Paul VI & the Ephod


#1

http://www.mostholyfamilymonastery.com/Paul%20VI%20and%20John%20XXIII%20pictures/ephod.jpg

Anyone have any info on this?


#2

I don’t know why he would wear something like that.
It is the ephod of the Jewish High Priest from back in the
old Temple days before 70 A.D.
Love,
Jaypeeto3


#3

For those who have no idea (like me) what an Ephod is:
newadvent.org/cathen/05497a.htm

Jayson… what do you know about it? What questions do you have? where did you get the picture?


#4

I remembered seeing it on the web so I google image searched it. All I know is that Paul VI wore it.

I was wondering if anyone had any info about it.

I know about the breastplate in the old testament, which it clearly is.


#5

[quote=Jayson]I remembered seeing it on the web so I google image searched it. All I know is that Paul VI wore it.

I was wondering if anyone had any info about it.

I know about the breastplate in the old testament, which it clearly is.
[/quote]

Well, here is the article that it is taken from:
(WARNING this link contains theory that Paul VI is Masonic)
mostholyfamilymonastery.com/Paul6photogallery.html

I do not think that an Ephod is a sure sign of being “Masonic” as this article wants to imply. Remember… a lot of Masonic symbology <sp?> was taken from religious symbols.


#6

Well, a lot of masonic symbolism is derived from Judaism, but I don’t think the fact that Paul VI has a jewish symbol means he is masonic. If you take the masonic temple, for example, it’s a reversal of the Jewish temple. Satanic symbolism is often a reversal or distortion, often very subtle, of genuinely sacred things, hence their temple.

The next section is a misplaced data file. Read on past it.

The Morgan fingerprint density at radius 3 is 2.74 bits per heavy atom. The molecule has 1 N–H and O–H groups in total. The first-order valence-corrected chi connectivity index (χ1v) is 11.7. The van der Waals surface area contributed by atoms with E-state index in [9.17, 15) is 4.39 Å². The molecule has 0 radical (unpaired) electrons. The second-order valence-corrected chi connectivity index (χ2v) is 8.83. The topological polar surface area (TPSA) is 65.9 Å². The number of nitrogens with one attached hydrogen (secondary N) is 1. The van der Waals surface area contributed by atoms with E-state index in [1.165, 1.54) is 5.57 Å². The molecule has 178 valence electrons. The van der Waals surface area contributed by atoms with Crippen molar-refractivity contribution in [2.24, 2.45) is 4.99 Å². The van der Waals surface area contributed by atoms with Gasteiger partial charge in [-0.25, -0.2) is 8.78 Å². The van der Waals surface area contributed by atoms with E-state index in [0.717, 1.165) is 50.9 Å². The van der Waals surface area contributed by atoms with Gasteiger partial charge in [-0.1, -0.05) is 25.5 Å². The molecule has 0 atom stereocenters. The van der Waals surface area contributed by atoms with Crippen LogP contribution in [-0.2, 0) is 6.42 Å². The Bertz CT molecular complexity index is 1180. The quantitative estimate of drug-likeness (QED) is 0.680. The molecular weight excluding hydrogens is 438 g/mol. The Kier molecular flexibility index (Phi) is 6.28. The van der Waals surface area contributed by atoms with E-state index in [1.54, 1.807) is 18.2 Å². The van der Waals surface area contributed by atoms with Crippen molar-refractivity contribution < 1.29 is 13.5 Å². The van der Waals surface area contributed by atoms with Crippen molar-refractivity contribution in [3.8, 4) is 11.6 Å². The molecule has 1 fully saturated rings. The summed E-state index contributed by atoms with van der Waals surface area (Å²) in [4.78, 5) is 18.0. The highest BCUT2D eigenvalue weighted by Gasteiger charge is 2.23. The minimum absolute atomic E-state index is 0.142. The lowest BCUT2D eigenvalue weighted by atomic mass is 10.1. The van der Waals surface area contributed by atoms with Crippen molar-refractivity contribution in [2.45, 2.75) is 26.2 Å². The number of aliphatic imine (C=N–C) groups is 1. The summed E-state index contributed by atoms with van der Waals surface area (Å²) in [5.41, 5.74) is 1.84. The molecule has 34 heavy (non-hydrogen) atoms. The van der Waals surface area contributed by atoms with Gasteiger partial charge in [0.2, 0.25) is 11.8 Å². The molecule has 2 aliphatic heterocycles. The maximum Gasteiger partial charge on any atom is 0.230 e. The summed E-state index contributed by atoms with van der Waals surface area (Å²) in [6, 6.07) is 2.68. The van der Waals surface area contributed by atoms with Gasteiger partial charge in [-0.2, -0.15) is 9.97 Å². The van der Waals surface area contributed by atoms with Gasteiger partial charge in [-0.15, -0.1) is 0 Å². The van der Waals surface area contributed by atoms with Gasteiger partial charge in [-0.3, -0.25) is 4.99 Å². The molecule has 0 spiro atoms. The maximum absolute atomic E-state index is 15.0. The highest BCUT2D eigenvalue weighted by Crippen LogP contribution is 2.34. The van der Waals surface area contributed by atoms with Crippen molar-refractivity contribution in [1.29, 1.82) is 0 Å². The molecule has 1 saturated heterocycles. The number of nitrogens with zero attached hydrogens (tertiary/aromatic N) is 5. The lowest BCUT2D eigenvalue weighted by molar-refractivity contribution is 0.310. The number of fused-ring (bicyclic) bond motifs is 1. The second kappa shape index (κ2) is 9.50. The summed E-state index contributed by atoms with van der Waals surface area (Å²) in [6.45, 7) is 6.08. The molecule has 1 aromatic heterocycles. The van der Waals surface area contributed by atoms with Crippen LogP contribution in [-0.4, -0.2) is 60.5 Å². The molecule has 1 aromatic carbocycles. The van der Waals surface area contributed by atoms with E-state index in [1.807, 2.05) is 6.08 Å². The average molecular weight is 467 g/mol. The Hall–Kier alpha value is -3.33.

That site is run by a bunch of sedavacantists, so I don’t put any stock in their assertions.

Isn’t their a liturgical vestment called a rationale (same name as on the breastplate in question)?


#7

[quote=Jayson]Well, a lot of masonic symbolism is derived from Judaism, but I don’t think the fact that Paul VI has a jewish symbol means he is masonic. If you take the masonic temple, for example, it’s a reversal of the Jewish temple. Satanic symbolism is often a reversal or distortion, often very subtle, of genuinely sacred things, hence their temple.
[/quote]

That is true… there is a bit more to this, but I would leave that for another thread.

This is the question you should have started with! A picture may be worth a 1000 words, but choosing a word from that bunch can be difficult to expound on. I did not know what you were asking or implying.

Catholic Rationale:
newadvent.org/cathen/12651c.htm

The Rationale is an imitation and an equivalent of the pallium. That this is the case is evident, apart from other papal Bulls, from the Bull of John XIX (1027), conferring on the Patriarch Poppo of Aquileia the pallium and the rationale at the same time, with the condition that he could only wear the pallium on high festivals. It appears, however, that the humeral ornaments of the Jewish high-priests (ephod, etc.) were not without influence in evoking this pontifical adornment, as may be seen from the original rationales preserved at Bamberg and Ratisbon. The name at least is derived from the appellation of the breast ornament of the high-priest Aaron.


#8

It really isn’t similar to the rationale in question (that of Paul VI).

Something else springs to mind now that I know I’ve read somewhere. Didn’t JPII wear vestments that were made from scarlet, blue and purple thread while opening the holy door during the jubliee year of 2000?

http://www.stpetersbasilica.org/Interior/HolyDoor/HolyDoor-JPII-a.jpg


#9

[quote=Jayson]http://photos1.blogger.com/blogger/6322/78/320/rationalekrakow.jpg

It really isn’t similar to the rationale in question (that of Paul VI).

Something else springs to mind now that I know I’ve read somewhere. Didn’t JPII wear vestments that wear intentionally colored to mirror those of the Jewish high priest while opening the Holy Door at St. Peters during the Jubilee year?
[/quote]

I’ve only read that assertion made on radical traditionalist sites.


#10

That’s probably where I read it too.